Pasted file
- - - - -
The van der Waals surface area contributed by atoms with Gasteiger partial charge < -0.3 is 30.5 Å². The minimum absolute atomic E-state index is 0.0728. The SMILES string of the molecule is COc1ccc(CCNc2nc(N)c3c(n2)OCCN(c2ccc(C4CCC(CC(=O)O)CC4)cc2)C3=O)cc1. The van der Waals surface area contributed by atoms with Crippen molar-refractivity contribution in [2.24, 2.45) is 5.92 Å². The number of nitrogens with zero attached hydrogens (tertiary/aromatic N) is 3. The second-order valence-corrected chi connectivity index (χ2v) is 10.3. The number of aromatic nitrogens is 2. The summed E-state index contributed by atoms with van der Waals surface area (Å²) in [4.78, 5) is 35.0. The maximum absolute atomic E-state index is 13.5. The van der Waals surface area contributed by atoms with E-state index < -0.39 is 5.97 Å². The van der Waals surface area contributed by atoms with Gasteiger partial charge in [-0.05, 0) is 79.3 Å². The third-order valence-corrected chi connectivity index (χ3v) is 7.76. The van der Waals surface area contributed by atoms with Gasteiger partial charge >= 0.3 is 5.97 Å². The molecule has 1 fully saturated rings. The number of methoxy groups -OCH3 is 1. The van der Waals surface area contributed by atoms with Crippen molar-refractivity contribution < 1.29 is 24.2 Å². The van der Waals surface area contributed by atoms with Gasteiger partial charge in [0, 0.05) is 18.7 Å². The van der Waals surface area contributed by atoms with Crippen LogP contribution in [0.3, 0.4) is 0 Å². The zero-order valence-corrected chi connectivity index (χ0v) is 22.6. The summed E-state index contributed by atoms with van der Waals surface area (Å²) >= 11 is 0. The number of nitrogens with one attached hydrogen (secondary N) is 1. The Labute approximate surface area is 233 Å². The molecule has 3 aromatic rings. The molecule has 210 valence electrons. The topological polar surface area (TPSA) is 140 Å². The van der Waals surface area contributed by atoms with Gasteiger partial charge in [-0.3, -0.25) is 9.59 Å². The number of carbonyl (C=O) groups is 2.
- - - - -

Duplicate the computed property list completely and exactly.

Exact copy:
The van der Waals surface area contributed by atoms with Gasteiger partial charge < -0.3 is 30.5 Å². The minimum absolute atomic E-state index is 0.0728. The SMILES string of the molecule is COc1ccc(CCNc2nc(N)c3c(n2)OCCN(c2ccc(C4CCC(CC(=O)O)CC4)cc2)C3=O)cc1. The van der Waals surface area contributed by atoms with Crippen molar-refractivity contribution in [2.24, 2.45) is 5.92 Å². The number of nitrogens with zero attached hydrogens (tertiary/aromatic N) is 3. The second-order valence-corrected chi connectivity index (χ2v) is 10.3. The number of aromatic nitrogens is 2. The summed E-state index contributed by atoms with van der Waals surface area (Å²) in [4.78, 5) is 35.0. The maximum absolute atomic E-state index is 13.5. The van der Waals surface area contributed by atoms with E-state index < -0.39 is 5.97 Å². The van der Waals surface area contributed by atoms with Gasteiger partial charge in [-0.05, 0) is 79.3 Å². The third-order valence-corrected chi connectivity index (χ3v) is 7.76. The van der Waals surface area contributed by atoms with Gasteiger partial charge >= 0.3 is 5.97 Å². The molecule has 1 fully saturated rings. The number of methoxy groups -OCH3 is 1. The van der Waals surface area contributed by atoms with Crippen molar-refractivity contribution < 1.29 is 24.2 Å². The van der Waals surface area contributed by atoms with Gasteiger partial charge in [0, 0.05) is 18.7 Å². The van der Waals surface area contributed by atoms with Crippen LogP contribution in [0.3, 0.4) is 0 Å². The zero-order valence-corrected chi connectivity index (χ0v) is 22.6. The summed E-state index contributed by atoms with van der Waals surface area (Å²) >= 11 is 0. The number of nitrogens with one attached hydrogen (secondary N) is 1. The Labute approximate surface area is 233 Å². The molecule has 3 aromatic rings. The molecule has 210 valence electrons. The topological polar surface area (TPSA) is 140 Å². The van der Waals surface area contributed by atoms with Gasteiger partial charge in [-0.3, -0.25) is 9.59 Å². The number of carbonyl (C=O) groups is 2.